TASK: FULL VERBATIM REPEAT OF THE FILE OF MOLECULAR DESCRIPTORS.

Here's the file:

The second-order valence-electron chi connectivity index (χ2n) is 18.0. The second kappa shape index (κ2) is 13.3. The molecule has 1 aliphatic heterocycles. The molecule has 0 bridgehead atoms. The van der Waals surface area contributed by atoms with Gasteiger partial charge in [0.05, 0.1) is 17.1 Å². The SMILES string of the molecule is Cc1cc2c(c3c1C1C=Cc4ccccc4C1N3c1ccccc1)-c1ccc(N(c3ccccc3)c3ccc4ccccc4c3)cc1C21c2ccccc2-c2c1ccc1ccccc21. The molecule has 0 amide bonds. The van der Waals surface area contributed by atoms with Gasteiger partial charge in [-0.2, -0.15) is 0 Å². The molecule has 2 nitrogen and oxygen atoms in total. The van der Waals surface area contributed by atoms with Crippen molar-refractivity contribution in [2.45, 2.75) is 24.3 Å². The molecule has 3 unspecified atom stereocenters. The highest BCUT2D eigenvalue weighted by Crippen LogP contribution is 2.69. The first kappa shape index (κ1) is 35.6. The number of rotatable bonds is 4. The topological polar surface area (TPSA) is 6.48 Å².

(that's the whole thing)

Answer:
The second-order valence-electron chi connectivity index (χ2n) is 18.0. The second kappa shape index (κ2) is 13.3. The molecule has 1 aliphatic heterocycles. The molecule has 0 bridgehead atoms. The van der Waals surface area contributed by atoms with Gasteiger partial charge in [0.05, 0.1) is 17.1 Å². The SMILES string of the molecule is Cc1cc2c(c3c1C1C=Cc4ccccc4C1N3c1ccccc1)-c1ccc(N(c3ccccc3)c3ccc4ccccc4c3)cc1C21c2ccccc2-c2c1ccc1ccccc21. The molecule has 0 amide bonds. The van der Waals surface area contributed by atoms with Gasteiger partial charge in [-0.2, -0.15) is 0 Å². The molecule has 2 nitrogen and oxygen atoms in total. The van der Waals surface area contributed by atoms with Crippen molar-refractivity contribution in [2.45, 2.75) is 24.3 Å². The molecule has 3 unspecified atom stereocenters. The highest BCUT2D eigenvalue weighted by Crippen LogP contribution is 2.69. The first kappa shape index (κ1) is 35.6. The number of rotatable bonds is 4. The topological polar surface area (TPSA) is 6.48 Å².